“The legislature demonstrated that its concern was with protecting only one viewpoint – the viewpoint that [same-sex attractions] should be affirmed, even if they are unwanted. The findings and the language of SB1172 indisputably show that the legislature seeks to ban only one viewpoint – counseling aimed at reducing or eliminating SSA,” the petition says.

Late last year, Liberty Counsel obtained an injunction from the appeals court to block implementation of the law. But the 9th Circuit panel then decided that California “has authority to prohibit licensed mental health providers from administering therapies that the legislature has deemed harmful.”

Staver said the law “is politically motivated to interfere with counselors and clients.”

“The law is an astounding overreach by the state,” he said. “Under the law, counselors would be required to provide, and clients to receive, the viewpoint that same-sex attractions are normal and good. Any counsel to reduce or eliminate same-sex attractions is now banned in California.”

Brad Dacus, president of the Pacific Justice Institute, called the earlier decision a “dark day for those who believe in the First Amendment and the rights of parents over the proper upbringing of their children.”

“Make no mistake, we are not finished in our efforts to overturn this outrageous legislation,” he said.

California was the first state to approve such First Amendment limitations, and now New Jersey has followed, prompting WND columnist Matt Barber to express concern.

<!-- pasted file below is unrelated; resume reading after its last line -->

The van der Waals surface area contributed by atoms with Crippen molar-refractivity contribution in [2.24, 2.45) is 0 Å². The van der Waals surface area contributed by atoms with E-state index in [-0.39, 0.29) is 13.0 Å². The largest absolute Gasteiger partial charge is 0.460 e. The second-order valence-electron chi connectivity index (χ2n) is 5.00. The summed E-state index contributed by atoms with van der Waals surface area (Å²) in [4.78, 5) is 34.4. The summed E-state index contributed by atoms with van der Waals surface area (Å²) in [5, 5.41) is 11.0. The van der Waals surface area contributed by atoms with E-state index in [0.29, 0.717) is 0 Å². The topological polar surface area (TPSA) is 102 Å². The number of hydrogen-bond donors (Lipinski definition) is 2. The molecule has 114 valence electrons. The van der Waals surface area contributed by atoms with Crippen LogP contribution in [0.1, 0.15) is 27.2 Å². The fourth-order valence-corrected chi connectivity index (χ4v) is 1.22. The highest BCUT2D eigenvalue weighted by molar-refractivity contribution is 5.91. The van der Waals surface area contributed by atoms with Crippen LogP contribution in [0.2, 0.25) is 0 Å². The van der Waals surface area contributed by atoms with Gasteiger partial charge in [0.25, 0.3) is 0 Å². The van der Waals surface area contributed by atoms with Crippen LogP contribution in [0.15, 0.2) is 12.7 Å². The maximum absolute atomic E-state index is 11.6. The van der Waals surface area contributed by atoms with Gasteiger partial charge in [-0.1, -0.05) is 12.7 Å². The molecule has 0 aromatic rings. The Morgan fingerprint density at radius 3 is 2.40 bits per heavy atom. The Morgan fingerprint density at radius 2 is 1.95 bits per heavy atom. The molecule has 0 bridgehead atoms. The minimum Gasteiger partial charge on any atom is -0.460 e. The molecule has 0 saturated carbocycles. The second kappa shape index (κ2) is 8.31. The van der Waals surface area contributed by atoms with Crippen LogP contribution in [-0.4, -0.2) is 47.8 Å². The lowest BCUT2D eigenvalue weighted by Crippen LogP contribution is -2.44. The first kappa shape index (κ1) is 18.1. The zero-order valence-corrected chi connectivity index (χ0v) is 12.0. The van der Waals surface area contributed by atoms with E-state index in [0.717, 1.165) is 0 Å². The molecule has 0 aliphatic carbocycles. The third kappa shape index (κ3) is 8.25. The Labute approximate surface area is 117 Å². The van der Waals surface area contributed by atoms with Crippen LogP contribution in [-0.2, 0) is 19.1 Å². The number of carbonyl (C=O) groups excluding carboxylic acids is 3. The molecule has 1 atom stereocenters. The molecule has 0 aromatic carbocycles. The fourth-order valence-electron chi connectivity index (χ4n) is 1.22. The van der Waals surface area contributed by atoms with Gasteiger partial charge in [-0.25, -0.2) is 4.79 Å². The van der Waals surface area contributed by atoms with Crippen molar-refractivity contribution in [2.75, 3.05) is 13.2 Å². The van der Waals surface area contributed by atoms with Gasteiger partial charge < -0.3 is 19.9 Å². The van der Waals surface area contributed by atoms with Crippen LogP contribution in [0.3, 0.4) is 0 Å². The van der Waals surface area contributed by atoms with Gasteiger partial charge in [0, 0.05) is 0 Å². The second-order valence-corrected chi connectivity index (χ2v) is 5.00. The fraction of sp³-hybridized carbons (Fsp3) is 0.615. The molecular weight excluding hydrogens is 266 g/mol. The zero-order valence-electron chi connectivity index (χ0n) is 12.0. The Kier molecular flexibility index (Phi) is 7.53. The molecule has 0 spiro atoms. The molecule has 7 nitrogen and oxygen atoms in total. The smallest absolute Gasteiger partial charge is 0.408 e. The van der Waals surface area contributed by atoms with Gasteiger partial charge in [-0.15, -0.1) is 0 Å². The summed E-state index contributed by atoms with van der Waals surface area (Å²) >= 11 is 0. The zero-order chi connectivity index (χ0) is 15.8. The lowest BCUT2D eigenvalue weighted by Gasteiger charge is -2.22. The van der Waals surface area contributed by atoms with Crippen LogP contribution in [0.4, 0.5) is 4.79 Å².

“The connection between homosexual abuse and ‘gay identity’ is undeniable. Consider this: Researchers from the Centers for Disease Control and Prevention (CDC) have found that homosexual men are ‘at least three times more likely to report CSA (childhood sexual abuse)’ than heterosexual men,” he wrote. “Moreover, the Archives of Sexual Behavior – no bastion of conservatism – determined in a 2001 study that nearly half of all gay-identified men were molested by a homosexual pedophile: ’46 percent of homosexual men and 22 percent of homosexual women reported having been molested by a person of the same gender. This contrasts to only 7 percent of heterosexual men and 1 percent of heterosexual women reporting having been molested by a person of the same gender’ noted the study.”

He said besides the fact the laws violate the Constitution, the underlying claim isn’t true.

“For instance, both New Jersey Democrats and [Gov. Chris] Christie cited the American Psychological Association, or APA, as justification for this gross infringement on the right of self-determination. Although, no doubt, the highly liberal APA supports this and similar Sandusky Laws for political reasons, the group’s own task force on change therapy – led entirely by members who themselves are ‘gay’-identified or known political activists – has had to admit, nonetheless, that homosexuality itself ‘refers to feelings and self-concept,'” he explained.

“Here’s the kicker: The APA also acknowledged that there is no evidence whatsoever that change therapy harms minors,” he continued.

It was last year when California lawmakers adopted a bill to ban medical and counseling professionals from engaging in “change therapy,” a practice utilized to reduce homosexual urges in those who don’t want them.

The law was adopted by majority Democrats in the state legislature and signed by Democratic Gov. Jerry Brown.